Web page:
Cultivated by the Pennsylvania Dutch since the mid-1880s; name translates as “chicken heart.” Traditionally used for pickling and making pepper vinegar. Small fruits (¾" wide by 1-2" long) ripen from green to glossy red.
- 80-90 days from transplant
- ±5,600 seeds/oz
- Hot pepper
- Fruits grow to 1-2 inches long
- Fruits ripen from green to glossy red
This variety works for:
- Fresh eating
This pepper is: HOT
Wear rubber gloves when processing hot peppers and do not touch your eyes. If you are sensitive to the heat, make sure to wear a mask over your mouth and nose and protect your eyes.
Try adding this pepper to salsa recipes. You can also try making your own hot sauce with these peppers. Sauté them with olive oil, garlic, onion and salt, and after about 4 minutes add 2 cups of water. Heat the mixture for 20 minutes and then allow it to cool to room temperature before pureeing it in a food processor and adding vinegar.
Instructions - Sow seeds indoors ¼” deep. Peppers germinate best in warm soil, so gentle bottom heat may be helpful until seedlings emerge. Wait to transplant outdoors until soil is warm.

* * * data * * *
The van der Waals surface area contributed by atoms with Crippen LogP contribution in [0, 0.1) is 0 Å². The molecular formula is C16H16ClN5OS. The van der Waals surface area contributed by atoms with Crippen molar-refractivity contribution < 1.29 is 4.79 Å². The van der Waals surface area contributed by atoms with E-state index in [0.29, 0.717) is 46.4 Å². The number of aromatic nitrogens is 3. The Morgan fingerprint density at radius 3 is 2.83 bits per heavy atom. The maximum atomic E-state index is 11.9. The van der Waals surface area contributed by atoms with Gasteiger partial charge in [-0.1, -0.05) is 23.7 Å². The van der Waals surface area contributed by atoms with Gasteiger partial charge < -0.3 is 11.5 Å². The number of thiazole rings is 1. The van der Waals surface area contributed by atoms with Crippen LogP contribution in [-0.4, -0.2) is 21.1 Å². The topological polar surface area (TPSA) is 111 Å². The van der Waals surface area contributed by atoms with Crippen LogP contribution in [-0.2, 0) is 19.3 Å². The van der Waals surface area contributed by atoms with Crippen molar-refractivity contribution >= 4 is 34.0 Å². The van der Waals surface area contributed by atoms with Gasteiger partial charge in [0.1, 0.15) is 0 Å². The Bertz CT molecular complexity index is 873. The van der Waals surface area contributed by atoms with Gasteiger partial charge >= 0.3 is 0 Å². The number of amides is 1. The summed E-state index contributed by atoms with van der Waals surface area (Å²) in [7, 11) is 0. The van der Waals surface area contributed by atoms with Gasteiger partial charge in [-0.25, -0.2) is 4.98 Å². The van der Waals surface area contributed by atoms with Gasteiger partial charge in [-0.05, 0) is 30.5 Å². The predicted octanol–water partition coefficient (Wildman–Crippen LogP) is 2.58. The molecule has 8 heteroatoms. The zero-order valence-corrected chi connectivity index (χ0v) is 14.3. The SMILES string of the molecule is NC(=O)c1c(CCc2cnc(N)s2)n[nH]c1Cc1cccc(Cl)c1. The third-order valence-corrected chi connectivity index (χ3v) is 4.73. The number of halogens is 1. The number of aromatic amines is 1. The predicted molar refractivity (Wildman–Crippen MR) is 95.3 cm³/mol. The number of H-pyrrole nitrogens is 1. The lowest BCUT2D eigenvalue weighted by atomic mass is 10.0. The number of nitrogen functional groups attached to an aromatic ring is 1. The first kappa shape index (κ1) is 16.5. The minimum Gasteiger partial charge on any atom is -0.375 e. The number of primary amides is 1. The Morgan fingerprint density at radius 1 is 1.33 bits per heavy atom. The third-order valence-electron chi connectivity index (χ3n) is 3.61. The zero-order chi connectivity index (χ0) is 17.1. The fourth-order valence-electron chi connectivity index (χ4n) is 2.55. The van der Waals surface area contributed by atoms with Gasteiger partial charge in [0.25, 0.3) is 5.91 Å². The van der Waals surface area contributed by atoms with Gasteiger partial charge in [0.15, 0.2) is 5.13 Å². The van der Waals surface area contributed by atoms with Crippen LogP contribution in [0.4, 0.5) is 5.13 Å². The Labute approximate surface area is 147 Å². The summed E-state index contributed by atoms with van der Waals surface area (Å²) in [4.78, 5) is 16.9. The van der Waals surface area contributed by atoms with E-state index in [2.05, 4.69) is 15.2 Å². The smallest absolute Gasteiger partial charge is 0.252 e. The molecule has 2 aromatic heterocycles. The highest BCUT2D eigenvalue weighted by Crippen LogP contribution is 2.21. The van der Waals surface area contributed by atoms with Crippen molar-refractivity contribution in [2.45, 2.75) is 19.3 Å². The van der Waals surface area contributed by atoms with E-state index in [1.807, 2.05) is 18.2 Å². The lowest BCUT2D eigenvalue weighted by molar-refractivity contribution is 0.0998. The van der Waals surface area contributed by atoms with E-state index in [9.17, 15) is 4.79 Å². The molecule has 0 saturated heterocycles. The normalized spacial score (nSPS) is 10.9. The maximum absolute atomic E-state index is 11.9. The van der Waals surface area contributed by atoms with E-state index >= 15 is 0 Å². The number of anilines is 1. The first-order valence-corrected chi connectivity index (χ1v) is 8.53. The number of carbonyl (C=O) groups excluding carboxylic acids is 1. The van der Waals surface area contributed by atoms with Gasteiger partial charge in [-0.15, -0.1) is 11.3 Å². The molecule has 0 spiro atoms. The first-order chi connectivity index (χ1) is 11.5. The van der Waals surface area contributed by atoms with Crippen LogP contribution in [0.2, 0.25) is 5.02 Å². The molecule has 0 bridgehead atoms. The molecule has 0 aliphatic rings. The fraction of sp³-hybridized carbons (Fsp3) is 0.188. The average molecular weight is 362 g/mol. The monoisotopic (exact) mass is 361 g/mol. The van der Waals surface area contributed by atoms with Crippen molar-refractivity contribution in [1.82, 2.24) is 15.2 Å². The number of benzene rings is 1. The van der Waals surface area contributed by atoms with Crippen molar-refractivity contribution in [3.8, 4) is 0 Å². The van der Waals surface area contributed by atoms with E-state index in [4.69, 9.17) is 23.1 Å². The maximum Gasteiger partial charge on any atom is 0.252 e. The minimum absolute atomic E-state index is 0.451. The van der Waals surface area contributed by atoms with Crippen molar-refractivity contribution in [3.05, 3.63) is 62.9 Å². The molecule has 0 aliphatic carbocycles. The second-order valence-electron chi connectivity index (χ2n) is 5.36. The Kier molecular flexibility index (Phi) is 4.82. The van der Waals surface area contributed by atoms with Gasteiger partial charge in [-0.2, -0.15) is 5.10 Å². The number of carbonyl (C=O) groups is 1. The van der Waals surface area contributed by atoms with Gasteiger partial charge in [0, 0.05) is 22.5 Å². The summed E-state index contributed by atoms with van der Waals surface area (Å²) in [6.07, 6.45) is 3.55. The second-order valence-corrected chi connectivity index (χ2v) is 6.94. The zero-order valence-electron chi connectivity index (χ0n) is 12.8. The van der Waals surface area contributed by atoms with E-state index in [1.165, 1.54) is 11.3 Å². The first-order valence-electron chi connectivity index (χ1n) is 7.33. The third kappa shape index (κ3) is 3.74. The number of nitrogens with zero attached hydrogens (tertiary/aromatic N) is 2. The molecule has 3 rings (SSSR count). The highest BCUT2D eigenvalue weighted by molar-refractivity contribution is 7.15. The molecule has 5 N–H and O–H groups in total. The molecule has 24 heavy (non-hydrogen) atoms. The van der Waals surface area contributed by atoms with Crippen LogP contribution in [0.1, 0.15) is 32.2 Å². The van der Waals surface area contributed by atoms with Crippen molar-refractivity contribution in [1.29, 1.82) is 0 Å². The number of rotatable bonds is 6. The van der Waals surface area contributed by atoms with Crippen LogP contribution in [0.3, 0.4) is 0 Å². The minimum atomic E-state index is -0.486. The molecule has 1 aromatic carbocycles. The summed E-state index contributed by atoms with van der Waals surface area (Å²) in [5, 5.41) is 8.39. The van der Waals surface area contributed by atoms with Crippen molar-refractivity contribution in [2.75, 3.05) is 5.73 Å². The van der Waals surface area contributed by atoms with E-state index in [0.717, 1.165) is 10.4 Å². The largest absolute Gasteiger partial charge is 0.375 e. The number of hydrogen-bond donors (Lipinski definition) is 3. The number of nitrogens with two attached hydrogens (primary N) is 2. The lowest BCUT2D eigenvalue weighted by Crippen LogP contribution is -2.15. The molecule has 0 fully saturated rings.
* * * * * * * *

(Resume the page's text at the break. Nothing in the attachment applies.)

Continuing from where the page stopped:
- Start Indoors: 8 weeks before last frost
- Germination: 14 Days
- Plant Outdoors: 12-24” Apart
- Light: Full Sun
Ratings & Reviews
Finally found the best hot pepper for my needs!
I have finally found "The" hot pepper for me. Generally speaking, I like sweet peppers, but I like a little zing in many dishes. Most of the hot peppers I've grown over the years to use to add that heat into my cooking are overpowering and just add a lot heat without bringing much else to the table. This little pepper packs a heat punch on its own, but mixed with some sweet peppers and garlic makes a fabulous fermented hot sauce. Under all that heat is also a fantastic pepper flavor that I enjoy in other dishes. The plant itself has been putting out 3 or 4 ripe peppers per day for a few weeks. Its incredibly healthy and vigorous. I do live in Pennsylvania Dutch country, where they were developed, so they are perfect for my conditions. They also keep very well on the counter until I'm ready to use them in something. I'm going to dehydrate some and powder them to use all winter. I will be growing this every year from now on!